Why is the default platform target for a WPF applications in Visual Studio x86 and not AnyCPU?
When I create a new WPF application in Visual Studio 2012 the platform target and build configuration is set to x86 by default. Why is this the case? For a plain WPF application (without any references to mixed mode assemblies) is there any danger using AnyCPU so my WPF executable will be JITed to x64 code on my x64 machine and to x86 on a x86 machine?
Why is this the case?
For most applications, building as 32bit is actually better. 64bit provides few benefits, and some significant disadvantages in most cases (much higher memory usage, more complex dependency management with multiple platforms, worse debugging experience, etc).
If, however, your application needs to be able to use large amounts of memory, then of course 64bit has advantages (and is easy to switch in VS), but most applications do not fall into this boat.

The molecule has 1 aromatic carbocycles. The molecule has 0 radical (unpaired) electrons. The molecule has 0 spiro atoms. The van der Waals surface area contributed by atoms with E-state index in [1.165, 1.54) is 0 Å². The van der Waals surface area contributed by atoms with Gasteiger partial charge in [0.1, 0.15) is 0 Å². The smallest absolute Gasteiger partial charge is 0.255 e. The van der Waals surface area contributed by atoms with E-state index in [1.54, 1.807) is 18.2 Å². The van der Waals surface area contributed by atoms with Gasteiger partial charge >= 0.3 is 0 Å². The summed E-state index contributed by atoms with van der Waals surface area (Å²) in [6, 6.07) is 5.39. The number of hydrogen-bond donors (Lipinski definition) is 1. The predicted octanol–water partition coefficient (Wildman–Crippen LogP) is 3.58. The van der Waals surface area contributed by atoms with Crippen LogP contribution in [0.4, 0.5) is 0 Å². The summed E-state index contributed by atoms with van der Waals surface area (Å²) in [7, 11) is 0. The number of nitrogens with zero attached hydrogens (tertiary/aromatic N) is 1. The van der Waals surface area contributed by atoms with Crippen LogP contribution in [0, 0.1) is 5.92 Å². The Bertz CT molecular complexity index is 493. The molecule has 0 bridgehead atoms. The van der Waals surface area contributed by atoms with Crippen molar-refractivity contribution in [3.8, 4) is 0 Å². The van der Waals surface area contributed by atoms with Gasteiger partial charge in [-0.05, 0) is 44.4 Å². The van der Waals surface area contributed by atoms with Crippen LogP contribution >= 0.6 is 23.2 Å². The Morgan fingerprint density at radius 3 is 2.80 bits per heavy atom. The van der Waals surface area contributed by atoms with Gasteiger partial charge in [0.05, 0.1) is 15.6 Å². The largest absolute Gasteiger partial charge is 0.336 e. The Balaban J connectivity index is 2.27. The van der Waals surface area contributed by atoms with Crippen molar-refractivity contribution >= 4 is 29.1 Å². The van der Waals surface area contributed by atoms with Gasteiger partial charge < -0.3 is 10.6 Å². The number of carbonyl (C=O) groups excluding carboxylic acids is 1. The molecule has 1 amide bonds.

This is why the new default in VS 2012 is to use AnyCPUPrefer32Bit instead of AnyCPU for applications.
According to this bug report, it was done because of problems with Edit and Continue on x64 machines with x64 code. By changing it to x86, Edit and Continue works properly.
There should be no danger in switching it to AnyCPU. I always do this.
If you choose to specify a CPU, then you automatically limit your .exe to one platform or the other.
There is seldom any reason to do this, unless you absolutely have 32-bit dependencies:
In other words, there's no "performance" issue. The real issue is "compatibility". If you load any 32-bit components, and you're on a 64-bit platorm, then you must invoke WOW64. CLRTIMAGETYPE allows you to do that.